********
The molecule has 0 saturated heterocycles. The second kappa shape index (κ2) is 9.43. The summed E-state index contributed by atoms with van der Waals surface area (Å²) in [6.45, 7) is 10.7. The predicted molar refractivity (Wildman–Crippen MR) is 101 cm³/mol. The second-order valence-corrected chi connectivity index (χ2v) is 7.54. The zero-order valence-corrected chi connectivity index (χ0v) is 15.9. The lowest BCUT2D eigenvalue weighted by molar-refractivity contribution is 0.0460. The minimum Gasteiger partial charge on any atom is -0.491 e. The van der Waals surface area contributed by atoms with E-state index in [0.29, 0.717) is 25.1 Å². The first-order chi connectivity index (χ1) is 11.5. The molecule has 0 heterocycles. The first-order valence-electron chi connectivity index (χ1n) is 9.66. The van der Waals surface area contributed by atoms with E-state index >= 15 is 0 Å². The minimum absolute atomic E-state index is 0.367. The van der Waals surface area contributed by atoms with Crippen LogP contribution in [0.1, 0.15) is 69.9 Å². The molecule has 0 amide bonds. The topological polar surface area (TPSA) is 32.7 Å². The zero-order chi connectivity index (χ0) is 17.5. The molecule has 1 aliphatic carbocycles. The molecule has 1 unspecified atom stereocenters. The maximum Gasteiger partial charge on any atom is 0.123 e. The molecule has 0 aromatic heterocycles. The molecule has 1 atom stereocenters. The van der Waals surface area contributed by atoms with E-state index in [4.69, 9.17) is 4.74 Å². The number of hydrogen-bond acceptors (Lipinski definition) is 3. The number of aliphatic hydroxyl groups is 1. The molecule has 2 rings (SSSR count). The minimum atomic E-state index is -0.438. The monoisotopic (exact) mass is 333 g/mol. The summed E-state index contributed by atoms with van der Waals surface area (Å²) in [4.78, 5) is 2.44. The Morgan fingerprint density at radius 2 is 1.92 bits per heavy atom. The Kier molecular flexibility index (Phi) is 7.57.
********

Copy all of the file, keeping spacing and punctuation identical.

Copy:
The molecule has 0 saturated heterocycles. The second kappa shape index (κ2) is 9.43. The summed E-state index contributed by atoms with van der Waals surface area (Å²) in [6.45, 7) is 10.7. The predicted molar refractivity (Wildman–Crippen MR) is 101 cm³/mol. The second-order valence-corrected chi connectivity index (χ2v) is 7.54. The zero-order valence-corrected chi connectivity index (χ0v) is 15.9. The lowest BCUT2D eigenvalue weighted by molar-refractivity contribution is 0.0460. The minimum Gasteiger partial charge on any atom is -0.491 e. The van der Waals surface area contributed by atoms with E-state index in [0.29, 0.717) is 25.1 Å². The first-order chi connectivity index (χ1) is 11.5. The molecule has 0 heterocycles. The first-order valence-electron chi connectivity index (χ1n) is 9.66. The van der Waals surface area contributed by atoms with E-state index >= 15 is 0 Å². The minimum absolute atomic E-state index is 0.367. The van der Waals surface area contributed by atoms with Crippen LogP contribution in [0.1, 0.15) is 69.9 Å². The molecule has 0 amide bonds. The topological polar surface area (TPSA) is 32.7 Å². The zero-order chi connectivity index (χ0) is 17.5. The molecule has 1 aliphatic carbocycles. The molecule has 1 unspecified atom stereocenters. The maximum Gasteiger partial charge on any atom is 0.123 e. The molecule has 0 aromatic heterocycles. The molecule has 1 atom stereocenters. The van der Waals surface area contributed by atoms with E-state index in [4.69, 9.17) is 4.74 Å². The number of hydrogen-bond acceptors (Lipinski definition) is 3. The number of aliphatic hydroxyl groups is 1. The molecule has 2 rings (SSSR count). The minimum atomic E-state index is -0.438. The monoisotopic (exact) mass is 333 g/mol. The summed E-state index contributed by atoms with van der Waals surface area (Å²) in [4.78, 5) is 2.44. The Morgan fingerprint density at radius 2 is 1.92 bits per heavy atom. The Kier molecular flexibility index (Phi) is 7.57.